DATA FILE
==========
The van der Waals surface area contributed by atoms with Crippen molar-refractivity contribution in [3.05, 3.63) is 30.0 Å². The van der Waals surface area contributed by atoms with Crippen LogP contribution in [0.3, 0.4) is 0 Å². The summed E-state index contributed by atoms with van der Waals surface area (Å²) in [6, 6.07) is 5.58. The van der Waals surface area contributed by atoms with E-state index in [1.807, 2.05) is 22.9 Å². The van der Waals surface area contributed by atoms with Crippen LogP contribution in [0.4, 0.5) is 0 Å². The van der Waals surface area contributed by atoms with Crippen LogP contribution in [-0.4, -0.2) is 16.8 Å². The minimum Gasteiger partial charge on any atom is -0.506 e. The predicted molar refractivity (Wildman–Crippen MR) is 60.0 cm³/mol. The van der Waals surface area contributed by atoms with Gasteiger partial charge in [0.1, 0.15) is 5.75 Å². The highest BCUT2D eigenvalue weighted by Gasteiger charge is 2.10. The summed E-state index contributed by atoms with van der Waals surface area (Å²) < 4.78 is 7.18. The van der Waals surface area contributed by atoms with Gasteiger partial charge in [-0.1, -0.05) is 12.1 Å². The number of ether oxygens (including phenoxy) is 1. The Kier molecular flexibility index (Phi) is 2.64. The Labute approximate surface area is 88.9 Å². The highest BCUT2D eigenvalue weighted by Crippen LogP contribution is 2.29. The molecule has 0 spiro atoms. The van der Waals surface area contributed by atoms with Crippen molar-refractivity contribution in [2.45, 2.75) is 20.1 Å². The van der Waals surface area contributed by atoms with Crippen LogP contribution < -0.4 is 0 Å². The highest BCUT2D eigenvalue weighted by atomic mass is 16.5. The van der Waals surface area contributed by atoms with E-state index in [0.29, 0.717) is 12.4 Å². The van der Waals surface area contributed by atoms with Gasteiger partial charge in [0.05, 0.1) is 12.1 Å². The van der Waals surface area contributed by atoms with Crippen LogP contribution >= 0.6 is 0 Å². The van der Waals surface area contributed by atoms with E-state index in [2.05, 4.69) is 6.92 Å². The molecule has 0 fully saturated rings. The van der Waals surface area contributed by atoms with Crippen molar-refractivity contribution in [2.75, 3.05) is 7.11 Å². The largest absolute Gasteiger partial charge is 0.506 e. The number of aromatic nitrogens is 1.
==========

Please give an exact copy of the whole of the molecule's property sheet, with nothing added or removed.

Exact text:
The van der Waals surface area contributed by atoms with Crippen molar-refractivity contribution in [3.05, 3.63) is 30.0 Å². The van der Waals surface area contributed by atoms with Crippen LogP contribution in [0.3, 0.4) is 0 Å². The summed E-state index contributed by atoms with van der Waals surface area (Å²) in [6, 6.07) is 5.58. The van der Waals surface area contributed by atoms with E-state index in [1.807, 2.05) is 22.9 Å². The van der Waals surface area contributed by atoms with Crippen LogP contribution in [0.4, 0.5) is 0 Å². The van der Waals surface area contributed by atoms with Crippen LogP contribution in [-0.4, -0.2) is 16.8 Å². The minimum Gasteiger partial charge on any atom is -0.506 e. The predicted molar refractivity (Wildman–Crippen MR) is 60.0 cm³/mol. The van der Waals surface area contributed by atoms with Gasteiger partial charge in [0.1, 0.15) is 5.75 Å². The highest BCUT2D eigenvalue weighted by Gasteiger charge is 2.10. The summed E-state index contributed by atoms with van der Waals surface area (Å²) < 4.78 is 7.18. The van der Waals surface area contributed by atoms with Gasteiger partial charge in [-0.1, -0.05) is 12.1 Å². The number of ether oxygens (including phenoxy) is 1. The Kier molecular flexibility index (Phi) is 2.64. The Labute approximate surface area is 88.9 Å². The highest BCUT2D eigenvalue weighted by Crippen LogP contribution is 2.29. The molecule has 0 spiro atoms. The van der Waals surface area contributed by atoms with Crippen molar-refractivity contribution in [2.45, 2.75) is 20.1 Å². The van der Waals surface area contributed by atoms with Crippen LogP contribution < -0.4 is 0 Å². The highest BCUT2D eigenvalue weighted by atomic mass is 16.5. The van der Waals surface area contributed by atoms with E-state index in [0.29, 0.717) is 12.4 Å². The van der Waals surface area contributed by atoms with Gasteiger partial charge in [0.05, 0.1) is 12.1 Å². The van der Waals surface area contributed by atoms with Crippen LogP contribution >= 0.6 is 0 Å². The van der Waals surface area contributed by atoms with E-state index in [2.05, 4.69) is 6.92 Å². The molecule has 0 fully saturated rings. The van der Waals surface area contributed by atoms with Crippen molar-refractivity contribution in [2.75, 3.05) is 7.11 Å². The largest absolute Gasteiger partial charge is 0.506 e. The number of aromatic nitrogens is 1.